Should I Look For the Lowest Priced Water Heater?

When choosing a water heater, you might think that it’s a good idea to go with the lowest price. Everybody loves a deal! Sometimes plumbing companies are able to advertise very low prices because they have purchased a large quantity of a certain water heater in order to obtain a discounted rate. Unfortunately, it often occurs that, like hotels and airlines, the advertised low rate doesn’t cover everything. Many times, the prices only include the water heater and installation. When installing a water heater there are a lot of other necessary parts including the drain pan, pvc pipe, copper pipe and fittings, and gas lines. These items will be added to your final invoice – usually at a very high mark-up. We have seen plumbers add $300 for the drain pan which is normally about a third of that price. Many customers will find that their $500 water heater ends up costing $1200 or more by the time installation is completed. Use My Guy makes sure to show all of the items that will be needed as part of the price. There will be no hidden or surprise costs.

Which Type of Water Heater is Better – Tank or Tankless?

There are pros and cons for both styles of water heaters. We currently only install tank water heaters by Bradford White, an American owned company whose water heaters are all made here in the United States. We chose Bradford White because they ensure that their water heaters always meet changes in code through their rapid product updates. This means that their water heaters are reliable and safe and will give you peace of mind. Additionally, the quality of their products is much better than comparably priced brands on the market. They also have an excellent warranty and service program which makes it easy for the homeowner. Finally, Bradford White is not available in big box stores and can only be purchased by a plumbing professional so that you get the right heater for your needs and so that the water heater is properly installed per Bradford White’s requirements and local codes.

Tank Water Heaters:

Pros:

  • Most homes already have electrical plumbing and gas in place, so no expensive modifications are required for installation.
  • You will have unlimited hot water when you go with the proper size heater.
  • Tank water heaters are better at getting hot water to the tap faster.
  • Circulation pumps can be installed for on demand hot water.
  • Tank water heaters provide you with an emergency water supply – – In the event of an emergency that causes water services to be turned off the tank contains 40+ gallons of potable water.
  • The tank can also be insulated to prevent standby heat loss, thus keeping your energy bills lower.
  • Tank water heaters are much more affordable.

Cons:

  • Tank water heaters are sometimes prone to leaks. (NOTE – It’s important to check the pan under your heater – if there is water in the pan, this indicates a leak!)
  • Tank water heaters have to keep reheating the same water which leads to standby heat loss.
  • A tank water heater needs to be drained/serviced annually to flush out deposits.
  • A tank water heater takes up more space.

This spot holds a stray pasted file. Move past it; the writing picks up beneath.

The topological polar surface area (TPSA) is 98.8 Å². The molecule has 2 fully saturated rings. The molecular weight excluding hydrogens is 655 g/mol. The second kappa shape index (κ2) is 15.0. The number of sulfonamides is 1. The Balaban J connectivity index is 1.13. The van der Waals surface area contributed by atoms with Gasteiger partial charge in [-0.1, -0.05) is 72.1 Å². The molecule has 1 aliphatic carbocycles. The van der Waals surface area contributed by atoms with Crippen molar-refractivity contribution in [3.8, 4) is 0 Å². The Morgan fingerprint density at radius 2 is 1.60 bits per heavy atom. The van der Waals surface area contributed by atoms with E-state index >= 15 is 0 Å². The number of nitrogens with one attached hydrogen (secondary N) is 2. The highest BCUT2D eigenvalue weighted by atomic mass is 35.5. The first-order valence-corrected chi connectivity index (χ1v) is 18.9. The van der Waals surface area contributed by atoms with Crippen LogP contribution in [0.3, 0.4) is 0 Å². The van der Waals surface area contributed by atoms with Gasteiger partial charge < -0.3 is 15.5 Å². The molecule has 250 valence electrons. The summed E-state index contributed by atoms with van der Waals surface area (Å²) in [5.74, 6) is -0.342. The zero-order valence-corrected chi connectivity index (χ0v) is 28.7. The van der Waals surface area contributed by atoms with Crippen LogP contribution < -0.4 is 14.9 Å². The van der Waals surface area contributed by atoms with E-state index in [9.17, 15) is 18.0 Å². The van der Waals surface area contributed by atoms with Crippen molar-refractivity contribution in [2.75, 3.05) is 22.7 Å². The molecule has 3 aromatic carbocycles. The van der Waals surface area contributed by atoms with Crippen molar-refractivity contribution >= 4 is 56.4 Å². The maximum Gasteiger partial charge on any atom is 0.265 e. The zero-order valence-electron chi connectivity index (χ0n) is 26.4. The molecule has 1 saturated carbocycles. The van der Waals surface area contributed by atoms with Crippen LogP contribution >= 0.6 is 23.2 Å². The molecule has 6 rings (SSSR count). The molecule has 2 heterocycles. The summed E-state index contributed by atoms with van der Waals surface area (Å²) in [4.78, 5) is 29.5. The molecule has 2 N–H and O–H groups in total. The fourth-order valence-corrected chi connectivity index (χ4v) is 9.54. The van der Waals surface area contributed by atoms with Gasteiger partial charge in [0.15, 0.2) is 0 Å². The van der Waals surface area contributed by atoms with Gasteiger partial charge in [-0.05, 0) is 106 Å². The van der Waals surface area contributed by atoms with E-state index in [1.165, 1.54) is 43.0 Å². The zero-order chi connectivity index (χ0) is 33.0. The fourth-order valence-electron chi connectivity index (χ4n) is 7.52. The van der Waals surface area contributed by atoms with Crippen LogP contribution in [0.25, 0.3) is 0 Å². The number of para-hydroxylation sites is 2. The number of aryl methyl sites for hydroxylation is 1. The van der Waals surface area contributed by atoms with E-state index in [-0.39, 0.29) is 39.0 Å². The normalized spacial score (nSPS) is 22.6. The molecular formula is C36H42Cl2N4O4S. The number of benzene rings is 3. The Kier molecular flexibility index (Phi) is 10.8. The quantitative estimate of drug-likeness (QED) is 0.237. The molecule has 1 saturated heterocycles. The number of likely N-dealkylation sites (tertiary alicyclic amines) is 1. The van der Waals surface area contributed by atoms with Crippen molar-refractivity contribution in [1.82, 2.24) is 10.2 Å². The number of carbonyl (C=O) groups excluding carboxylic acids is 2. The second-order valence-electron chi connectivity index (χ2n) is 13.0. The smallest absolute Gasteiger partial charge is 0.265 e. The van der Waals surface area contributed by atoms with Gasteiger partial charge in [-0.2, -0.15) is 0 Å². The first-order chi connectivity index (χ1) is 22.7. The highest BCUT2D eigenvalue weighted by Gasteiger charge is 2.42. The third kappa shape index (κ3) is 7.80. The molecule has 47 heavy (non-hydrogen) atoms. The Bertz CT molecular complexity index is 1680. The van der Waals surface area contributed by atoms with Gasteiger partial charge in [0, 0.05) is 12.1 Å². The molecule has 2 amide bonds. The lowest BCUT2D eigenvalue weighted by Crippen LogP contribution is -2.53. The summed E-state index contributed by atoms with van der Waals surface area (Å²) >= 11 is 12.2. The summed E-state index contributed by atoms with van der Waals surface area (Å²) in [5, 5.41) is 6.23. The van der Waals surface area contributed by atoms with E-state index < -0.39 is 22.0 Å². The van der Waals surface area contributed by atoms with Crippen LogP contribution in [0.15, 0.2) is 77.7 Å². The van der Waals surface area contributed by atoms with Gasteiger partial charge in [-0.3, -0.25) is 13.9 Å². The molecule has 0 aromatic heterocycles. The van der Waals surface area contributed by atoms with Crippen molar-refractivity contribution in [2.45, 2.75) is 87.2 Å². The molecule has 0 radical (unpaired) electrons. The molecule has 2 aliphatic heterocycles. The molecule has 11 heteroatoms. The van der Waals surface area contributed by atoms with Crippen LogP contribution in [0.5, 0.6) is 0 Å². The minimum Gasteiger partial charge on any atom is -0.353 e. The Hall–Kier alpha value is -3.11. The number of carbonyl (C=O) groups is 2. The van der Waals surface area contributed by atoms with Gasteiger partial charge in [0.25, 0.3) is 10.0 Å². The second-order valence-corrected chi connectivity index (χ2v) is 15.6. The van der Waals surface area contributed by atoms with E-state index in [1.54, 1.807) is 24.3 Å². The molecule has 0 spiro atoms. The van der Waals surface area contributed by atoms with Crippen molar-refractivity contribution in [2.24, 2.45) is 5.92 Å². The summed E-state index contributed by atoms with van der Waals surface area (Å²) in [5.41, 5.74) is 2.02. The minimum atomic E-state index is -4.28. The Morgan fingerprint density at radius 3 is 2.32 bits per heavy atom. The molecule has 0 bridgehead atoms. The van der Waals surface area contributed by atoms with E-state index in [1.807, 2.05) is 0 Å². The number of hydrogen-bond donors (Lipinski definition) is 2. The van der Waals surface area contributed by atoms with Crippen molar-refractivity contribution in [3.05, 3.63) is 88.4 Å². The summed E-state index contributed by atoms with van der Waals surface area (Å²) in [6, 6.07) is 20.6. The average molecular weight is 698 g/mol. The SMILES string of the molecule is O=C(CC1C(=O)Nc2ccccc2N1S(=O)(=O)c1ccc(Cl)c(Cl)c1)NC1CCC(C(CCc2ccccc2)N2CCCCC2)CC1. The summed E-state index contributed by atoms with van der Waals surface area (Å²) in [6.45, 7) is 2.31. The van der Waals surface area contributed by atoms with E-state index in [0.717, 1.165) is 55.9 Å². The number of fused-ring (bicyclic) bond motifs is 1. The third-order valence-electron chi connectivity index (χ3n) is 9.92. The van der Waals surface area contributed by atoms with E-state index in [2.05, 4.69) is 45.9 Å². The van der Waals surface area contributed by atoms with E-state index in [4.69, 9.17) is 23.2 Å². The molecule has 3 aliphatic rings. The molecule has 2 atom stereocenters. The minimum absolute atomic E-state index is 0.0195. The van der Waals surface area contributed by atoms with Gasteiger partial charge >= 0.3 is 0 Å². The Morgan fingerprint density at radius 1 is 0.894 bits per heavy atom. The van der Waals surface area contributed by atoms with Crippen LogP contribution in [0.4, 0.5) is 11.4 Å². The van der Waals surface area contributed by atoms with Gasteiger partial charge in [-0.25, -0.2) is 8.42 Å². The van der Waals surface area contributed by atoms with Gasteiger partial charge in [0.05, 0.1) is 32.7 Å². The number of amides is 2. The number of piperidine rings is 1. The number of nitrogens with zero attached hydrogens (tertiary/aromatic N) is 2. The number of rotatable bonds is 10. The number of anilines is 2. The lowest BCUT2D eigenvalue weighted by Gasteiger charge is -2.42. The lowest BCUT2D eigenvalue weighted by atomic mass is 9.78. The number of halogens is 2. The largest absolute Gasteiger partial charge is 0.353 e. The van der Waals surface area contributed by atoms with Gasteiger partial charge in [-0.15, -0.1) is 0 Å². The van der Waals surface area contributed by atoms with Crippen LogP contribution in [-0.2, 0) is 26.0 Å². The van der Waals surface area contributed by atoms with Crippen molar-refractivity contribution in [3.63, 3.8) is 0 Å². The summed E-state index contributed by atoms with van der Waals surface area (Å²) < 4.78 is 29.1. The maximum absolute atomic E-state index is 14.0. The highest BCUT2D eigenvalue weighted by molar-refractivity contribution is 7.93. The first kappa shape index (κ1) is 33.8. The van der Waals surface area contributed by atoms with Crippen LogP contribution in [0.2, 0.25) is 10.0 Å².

Tankless Water Heaters:

Pros:

  • No tank to burst or leak.
  • Takes up less space.
  • According to the Department of Energy, tankless heaters are 8 to 34% more efficient because they only heat the water as it is used rather than keeping a full tank heated.

Cons:

  • Much more expensive and complicated to install because they require modifications to the electrical and plumbing systems.
  • Can have a longer delay from turning on the tap to receiving hot water because whatever water is in the pipe will come out of the faucet first.
  • Selecting the right unit for the volume of water usage is complex and a tankless water heater often has problems delivering hot water to more than one location (for instance, if you are running the washing machine and the dishwasher at the same time).
  • Tankless water heaters are often confused with instant hot water. It is not the same thing and cannot be operated with a circulation pump for instant hot water.
  • Many homeowners end up needing more than one tankless water heater in order to keep up with demand for hot water.

What is On Demand / Instant Hot Water?

Many consumers often misunderstand what On Demand/Instant Hot Water is. With both types of water heaters (tank or tankless) there will be water in the pipe from the water heater to the faucet. This water cools as it sits there in the pipe and when you turn on the hot water faucet, you get the cool water first. This is why there is a delay in getting hot water. For instant hot water, you can add a circulation pump. A circulation pump will cycle water through the pipes and back into the hot water tank. The pump is turned on to begin the circulation and will ensure that the water in the line is heated and has not been sitting and cooling. Then when you turn on the faucet in your sink, tub, or shower, you will get hot water right away. Since an average home wastes about 31 gallons per day waiting for the water to get hot, a circulation pump will not only save you money on water bills, it will also help conserve one the earth’s most precious resources. Again, a circulation pump cannot be installed on a tankless heater, so if you want the best of both worlds, a tank water heater with a circulation pump is a great way to get hot water on demand at an affordable price.

Water heaters are a necessity in every home and it’s important to work with a licensed professional who can help you choose the right heater for your needs and who will then install it to code for you. The right water heater and expert installation will make sure that your heater works safely and efficiently for years.

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